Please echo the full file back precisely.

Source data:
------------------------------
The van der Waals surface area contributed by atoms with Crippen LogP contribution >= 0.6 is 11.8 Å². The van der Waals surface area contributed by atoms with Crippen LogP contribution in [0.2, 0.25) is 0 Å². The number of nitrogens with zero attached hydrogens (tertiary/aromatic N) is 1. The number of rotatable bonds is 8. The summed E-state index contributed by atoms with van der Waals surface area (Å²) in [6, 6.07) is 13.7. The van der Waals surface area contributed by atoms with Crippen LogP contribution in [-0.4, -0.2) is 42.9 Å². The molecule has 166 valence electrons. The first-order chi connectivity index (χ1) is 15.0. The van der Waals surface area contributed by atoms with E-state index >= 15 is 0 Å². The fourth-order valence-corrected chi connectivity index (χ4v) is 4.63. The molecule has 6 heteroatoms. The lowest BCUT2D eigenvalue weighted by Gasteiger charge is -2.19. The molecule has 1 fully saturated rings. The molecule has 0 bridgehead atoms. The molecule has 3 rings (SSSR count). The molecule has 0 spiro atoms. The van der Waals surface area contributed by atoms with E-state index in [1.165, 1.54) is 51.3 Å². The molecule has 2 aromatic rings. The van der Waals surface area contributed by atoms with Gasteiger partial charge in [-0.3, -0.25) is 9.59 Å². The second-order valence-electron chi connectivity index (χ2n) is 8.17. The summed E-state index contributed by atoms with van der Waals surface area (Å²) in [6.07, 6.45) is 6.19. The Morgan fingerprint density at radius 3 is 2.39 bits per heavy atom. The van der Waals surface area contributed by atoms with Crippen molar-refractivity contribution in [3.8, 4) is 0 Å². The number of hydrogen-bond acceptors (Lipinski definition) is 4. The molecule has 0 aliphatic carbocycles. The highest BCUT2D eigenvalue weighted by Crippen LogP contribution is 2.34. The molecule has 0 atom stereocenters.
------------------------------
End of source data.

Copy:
The van der Waals surface area contributed by atoms with Crippen LogP contribution >= 0.6 is 11.8 Å². The van der Waals surface area contributed by atoms with Crippen LogP contribution in [0.2, 0.25) is 0 Å². The number of nitrogens with zero attached hydrogens (tertiary/aromatic N) is 1. The number of rotatable bonds is 8. The summed E-state index contributed by atoms with van der Waals surface area (Å²) in [6, 6.07) is 13.7. The van der Waals surface area contributed by atoms with Crippen LogP contribution in [-0.4, -0.2) is 42.9 Å². The molecule has 166 valence electrons. The first-order chi connectivity index (χ1) is 15.0. The van der Waals surface area contributed by atoms with E-state index >= 15 is 0 Å². The fourth-order valence-corrected chi connectivity index (χ4v) is 4.63. The molecule has 6 heteroatoms. The lowest BCUT2D eigenvalue weighted by Gasteiger charge is -2.19. The molecule has 1 fully saturated rings. The molecule has 0 bridgehead atoms. The molecule has 3 rings (SSSR count). The molecule has 0 spiro atoms. The van der Waals surface area contributed by atoms with E-state index in [1.165, 1.54) is 51.3 Å². The molecule has 2 aromatic rings. The van der Waals surface area contributed by atoms with Gasteiger partial charge in [-0.3, -0.25) is 9.59 Å². The second-order valence-electron chi connectivity index (χ2n) is 8.17. The summed E-state index contributed by atoms with van der Waals surface area (Å²) in [6.07, 6.45) is 6.19. The Morgan fingerprint density at radius 3 is 2.39 bits per heavy atom. The van der Waals surface area contributed by atoms with Crippen molar-refractivity contribution in [3.8, 4) is 0 Å². The number of hydrogen-bond acceptors (Lipinski definition) is 4. The molecule has 0 aliphatic carbocycles. The highest BCUT2D eigenvalue weighted by Crippen LogP contribution is 2.34. The molecule has 0 atom stereocenters.